How do I know if a company is still in business?

Submitted: Friday, Mar 22, 2019 at 08:42
ThreadID: 138002 Views:1214 Replies:8 FollowUps:5
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Hi all,

Could I just dip into your expertise for a moment, please?

I am about to have a newly bought van send to a company that does
2WD to 4WD conversions. I live in QLD and the company is in VIC.
Is there a way to check if the company is doing okay other then flying down there?

cheers,

Annelies
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Reply By: Member - Racey - Friday, Mar 22, 2019 at 09:07

Friday, Mar 22, 2019 at 09:07
Google the name of the business.
AnswerID: 624546

Follow Up By: annelies - Friday, Mar 22, 2019 at 09:38

Friday, Mar 22, 2019 at 09:38
Thanks, and that tells me what? That the business is still holding up their website
or that they are still in business?
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FollowupID: 898066

Follow Up By: Member - Racey - Saturday, Mar 23, 2019 at 10:42

Saturday, Mar 23, 2019 at 10:42
A search will bring up any reference to that company including a phone number
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FollowupID: 898086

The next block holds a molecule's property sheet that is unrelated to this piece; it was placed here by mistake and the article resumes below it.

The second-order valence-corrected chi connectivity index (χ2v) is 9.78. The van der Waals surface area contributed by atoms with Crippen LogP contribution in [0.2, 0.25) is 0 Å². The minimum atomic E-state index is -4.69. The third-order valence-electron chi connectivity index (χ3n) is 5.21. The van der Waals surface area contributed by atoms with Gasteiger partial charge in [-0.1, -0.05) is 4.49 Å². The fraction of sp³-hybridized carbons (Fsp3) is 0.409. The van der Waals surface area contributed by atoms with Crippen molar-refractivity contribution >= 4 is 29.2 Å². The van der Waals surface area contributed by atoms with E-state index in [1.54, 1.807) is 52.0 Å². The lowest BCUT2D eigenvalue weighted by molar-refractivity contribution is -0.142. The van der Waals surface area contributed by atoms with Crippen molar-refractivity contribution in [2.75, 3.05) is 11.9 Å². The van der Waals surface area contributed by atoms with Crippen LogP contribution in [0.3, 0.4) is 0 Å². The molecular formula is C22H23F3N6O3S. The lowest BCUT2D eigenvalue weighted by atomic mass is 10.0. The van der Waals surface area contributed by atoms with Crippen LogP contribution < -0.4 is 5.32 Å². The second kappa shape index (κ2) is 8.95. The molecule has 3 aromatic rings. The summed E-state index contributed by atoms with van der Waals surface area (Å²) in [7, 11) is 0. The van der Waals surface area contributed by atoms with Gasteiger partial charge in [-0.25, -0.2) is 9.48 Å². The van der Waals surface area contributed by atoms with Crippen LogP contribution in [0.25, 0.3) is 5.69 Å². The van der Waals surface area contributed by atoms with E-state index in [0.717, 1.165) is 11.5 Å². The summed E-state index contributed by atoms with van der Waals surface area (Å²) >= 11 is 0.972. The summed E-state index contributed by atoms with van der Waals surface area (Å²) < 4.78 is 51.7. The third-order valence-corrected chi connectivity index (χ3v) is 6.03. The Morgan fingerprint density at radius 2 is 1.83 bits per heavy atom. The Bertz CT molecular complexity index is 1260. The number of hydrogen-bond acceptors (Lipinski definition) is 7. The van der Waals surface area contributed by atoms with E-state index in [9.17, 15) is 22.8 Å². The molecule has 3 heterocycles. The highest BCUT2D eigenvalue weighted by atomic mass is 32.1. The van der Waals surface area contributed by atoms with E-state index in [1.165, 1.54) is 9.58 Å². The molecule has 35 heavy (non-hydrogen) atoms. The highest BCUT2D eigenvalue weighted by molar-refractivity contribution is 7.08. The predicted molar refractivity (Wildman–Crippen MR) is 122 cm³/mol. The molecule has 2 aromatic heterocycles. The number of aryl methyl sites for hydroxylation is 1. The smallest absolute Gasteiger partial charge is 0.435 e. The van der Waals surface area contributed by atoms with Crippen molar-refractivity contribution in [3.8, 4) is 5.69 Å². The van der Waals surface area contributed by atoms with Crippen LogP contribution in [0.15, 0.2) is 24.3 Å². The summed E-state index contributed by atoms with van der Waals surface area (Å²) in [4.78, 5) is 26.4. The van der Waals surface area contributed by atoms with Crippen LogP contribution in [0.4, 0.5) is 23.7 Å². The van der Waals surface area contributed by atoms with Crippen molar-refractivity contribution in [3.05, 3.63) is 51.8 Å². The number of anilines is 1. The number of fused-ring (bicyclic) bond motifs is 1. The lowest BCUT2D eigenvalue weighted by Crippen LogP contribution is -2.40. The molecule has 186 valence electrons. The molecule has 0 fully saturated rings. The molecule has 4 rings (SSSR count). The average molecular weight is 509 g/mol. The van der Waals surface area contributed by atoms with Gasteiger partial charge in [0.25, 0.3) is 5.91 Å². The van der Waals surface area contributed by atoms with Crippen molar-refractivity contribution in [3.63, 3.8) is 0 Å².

Reply By: Member - wicket - Friday, Mar 22, 2019 at 09:44

Friday, Mar 22, 2019 at 09:44
Depending on your vehicle there is one in qld https://bus4x4.com.au/
AnswerID: 624547

Follow Up By: annelies - Friday, Mar 22, 2019 at 10:02

Friday, Mar 22, 2019 at 10:02
Thanks Wicket. Yes, have been there but they do not convert TH commercials unfortunately. The short distance would have been much more convenient.

cheers
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FollowupID: 898068

Reply By: Ron A - Friday, Mar 22, 2019 at 11:07

Friday, Mar 22, 2019 at 11:07
Maybe give them a call and have a chat over the phone. Ask if they would be happy to supply contact details for some past clients that you could talk with.
A Google search will reveal any comments from forums or online sites, a search of VCAT and Consumer Affairs Victoria will reveal any Small Claims Tribunal matters.
A Google search of the address will also enable you to look at a street view and see where they are working from. A search of Business Names in ASIC will identify that the Company exits and how long it has been in existence.
A search of Facebook may provide some information although not all businesses use Facebook.
At the end of the day the cost of a flight down might be money well spent as presentation of the staff and workshop always provides a good idea of the quality of the work.
AnswerID: 624552

Follow Up By: annelies - Friday, Mar 22, 2019 at 12:36